ABC and 123: A Learning Collaborative: Teaching with Ticia: Kentucky and Tennessee

Monday, March 5, 2012

Teaching with Ticia: Kentucky and Tennessee

I have to say, and I've probably said it several times, and will say it several more times, but these had some of my favorite books and activities.
What's SUPPOSED to be in the lapbook (my children lost/misglued some components):
Young Abraham Lincoln- This would be a great book to bring in if you're ever doing a tall tales unit, both of these states had some fun books like this.  It would also be great if you're teaching 6+1 Writing for Voice.  We concentrated on what is a friend.  They each had to write 4 things that make a good friend, which was rather enlightening for me about my kids.

Mohammad Ali's catchphrase- If that man hadn't gone into boxing he would have made a lot of money in advertising with his ability to write a jingle.  

Daniel Boone's Surveying Equipment- I found a fun book about Daniel Boone, but it was even more exciting to see his ACTUAL tools.  It gave me a great chance to show the kids about primary sources when learning about history.  Okay, so a first grader isn't going to absorb much of that, but it lays the groundwork.

Not pictured:
Night Boat to Freedom- Another great book about the Underground Railroad.  Each night he would row someone across to freedom, and each night his grandma would ask "What color did they wear?"  So, we drew what color we would wear to freedom.

Not able to go in a lapbook:

Kentucky Derby hats- A great project for recycling and creativity.  

Additional Things for Kentucky:
Happy Birthday to You- the ladies who wrote the song were from there, so you could do a fun study of the song and all the variations on it.

Mammoth Caves- This is a huge cave labyrinth, and would make for a fun science unit.  A fun way to talk about it is to create your own cave system.  I also found a great stalactite experiment.

Kentucky Horse Park- this park is a monument to all things race horse, and has a lot of information about the history of racing in Kentucky.

Books used:


Our library for whatever reason has some great resources for Tennessee: (going clockwise in a circle)

Swamp Angel- A unique tall tale because the main character is a girl.  It was a fun story, and if you're inclined to do a writing unit for tall tales, Tennesse is a good state for it because I found several tall tales.  We drew what we thought Tarnation (the bear from the book) looked like after Swamp Angel threw him into the sky.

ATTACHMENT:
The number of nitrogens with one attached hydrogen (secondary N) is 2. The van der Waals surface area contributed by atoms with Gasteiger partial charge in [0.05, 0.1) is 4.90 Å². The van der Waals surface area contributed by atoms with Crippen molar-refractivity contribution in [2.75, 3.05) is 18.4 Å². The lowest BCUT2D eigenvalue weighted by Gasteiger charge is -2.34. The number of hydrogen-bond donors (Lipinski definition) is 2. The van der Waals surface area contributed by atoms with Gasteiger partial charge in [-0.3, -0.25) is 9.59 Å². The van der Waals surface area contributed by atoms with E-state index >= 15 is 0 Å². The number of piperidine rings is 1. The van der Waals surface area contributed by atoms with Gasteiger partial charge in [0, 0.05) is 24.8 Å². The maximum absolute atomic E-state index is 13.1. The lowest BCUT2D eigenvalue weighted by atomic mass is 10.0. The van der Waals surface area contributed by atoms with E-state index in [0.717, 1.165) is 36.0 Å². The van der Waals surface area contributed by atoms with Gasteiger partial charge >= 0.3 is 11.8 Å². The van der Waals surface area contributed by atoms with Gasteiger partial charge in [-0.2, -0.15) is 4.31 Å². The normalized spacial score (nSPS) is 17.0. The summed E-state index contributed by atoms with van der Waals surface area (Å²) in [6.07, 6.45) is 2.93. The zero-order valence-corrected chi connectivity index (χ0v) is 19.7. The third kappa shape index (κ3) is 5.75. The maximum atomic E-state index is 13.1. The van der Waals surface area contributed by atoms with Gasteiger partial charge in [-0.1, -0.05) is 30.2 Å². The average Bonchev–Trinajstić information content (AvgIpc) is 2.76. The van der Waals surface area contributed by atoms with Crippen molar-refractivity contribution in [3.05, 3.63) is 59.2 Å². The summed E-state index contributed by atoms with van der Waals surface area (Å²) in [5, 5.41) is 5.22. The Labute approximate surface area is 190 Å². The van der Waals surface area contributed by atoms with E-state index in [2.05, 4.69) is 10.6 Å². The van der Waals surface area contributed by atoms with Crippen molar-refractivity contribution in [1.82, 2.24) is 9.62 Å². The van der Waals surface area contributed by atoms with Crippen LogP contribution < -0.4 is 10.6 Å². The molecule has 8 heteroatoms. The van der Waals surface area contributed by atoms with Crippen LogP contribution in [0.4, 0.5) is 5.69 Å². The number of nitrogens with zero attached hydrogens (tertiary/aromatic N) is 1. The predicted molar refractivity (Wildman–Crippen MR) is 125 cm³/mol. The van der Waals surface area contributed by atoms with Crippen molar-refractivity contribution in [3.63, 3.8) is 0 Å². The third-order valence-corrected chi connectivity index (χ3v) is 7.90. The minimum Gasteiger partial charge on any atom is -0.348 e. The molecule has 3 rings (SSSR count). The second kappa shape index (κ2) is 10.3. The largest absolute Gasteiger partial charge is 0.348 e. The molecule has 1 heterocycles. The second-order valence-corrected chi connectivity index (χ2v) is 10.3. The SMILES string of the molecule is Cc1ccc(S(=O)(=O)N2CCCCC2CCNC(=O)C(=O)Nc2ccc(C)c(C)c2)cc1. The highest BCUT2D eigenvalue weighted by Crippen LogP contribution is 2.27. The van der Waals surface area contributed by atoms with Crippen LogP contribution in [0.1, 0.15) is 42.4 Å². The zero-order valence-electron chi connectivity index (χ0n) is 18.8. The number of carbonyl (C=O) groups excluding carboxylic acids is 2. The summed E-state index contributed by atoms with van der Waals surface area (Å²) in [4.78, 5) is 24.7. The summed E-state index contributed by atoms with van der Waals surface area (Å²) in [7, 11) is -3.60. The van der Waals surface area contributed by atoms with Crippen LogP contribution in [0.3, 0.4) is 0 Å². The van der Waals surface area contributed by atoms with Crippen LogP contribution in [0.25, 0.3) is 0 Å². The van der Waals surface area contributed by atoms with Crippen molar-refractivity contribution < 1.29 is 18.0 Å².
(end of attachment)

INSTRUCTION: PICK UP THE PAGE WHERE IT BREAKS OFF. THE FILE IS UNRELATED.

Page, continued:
Luck with Potatoes- Another great tall tale about a farmer who grows potatoes so big you can only fit one in your truck at a time.  We drew/wrote what we found inside of our potatoes.

Tennessee State Symbols

Casey Jones-We read a book about this train engineer and watched the Disney cartoon short as well.  Afterwards we did a very simple comparison of the two.  This would be a great chance to use a Venn Diagram and start working with that.

Andrew Jackson- We read a book about Andrew Jackson, and afterwards talked about his "kitchen cabinet,"  after talking for a while they all wrote down who they would have advise them.

Sequoyah- This was a wonderful book about the man who created a written Cherokee language.  I always enjoy finding books that explore people who come from different cultures and how it made the American crazy quilt better.  Our activity was to try and create our own alphabet like he did.  I think a better activity might have been to concentrate on the illustration style in the book, which is fairly unique.  My activity went over the kids' heads a little.

NOT INCLUDED in the lapbook:

Bluegrass music- We read an adorable book about bluegrass music and a loving grandma and listened to some music.  Afterwards we made banjos.


Davy Crockett- I found a fabulous book about him, but honestly don't think my activity was all that great.  I tried to find a good tutorial for making a coon skin cap for kids, but only turned up directions for making real ones.  That's not so good.

Nashville- The home of Country Music and the Grand Ol' Opry

Fort Knox- one of the country's oldest forts, and of course where all the gold is kept.

It always amazes me how I can spend weeks and weeks on a state and then suddenly discover we haven't even come close to scratching the surface.

Books used:

1 comment:

  1. Hi I’m Heather! Please email me when you get a chance! HeatherVonsj(at)gmail(dot)com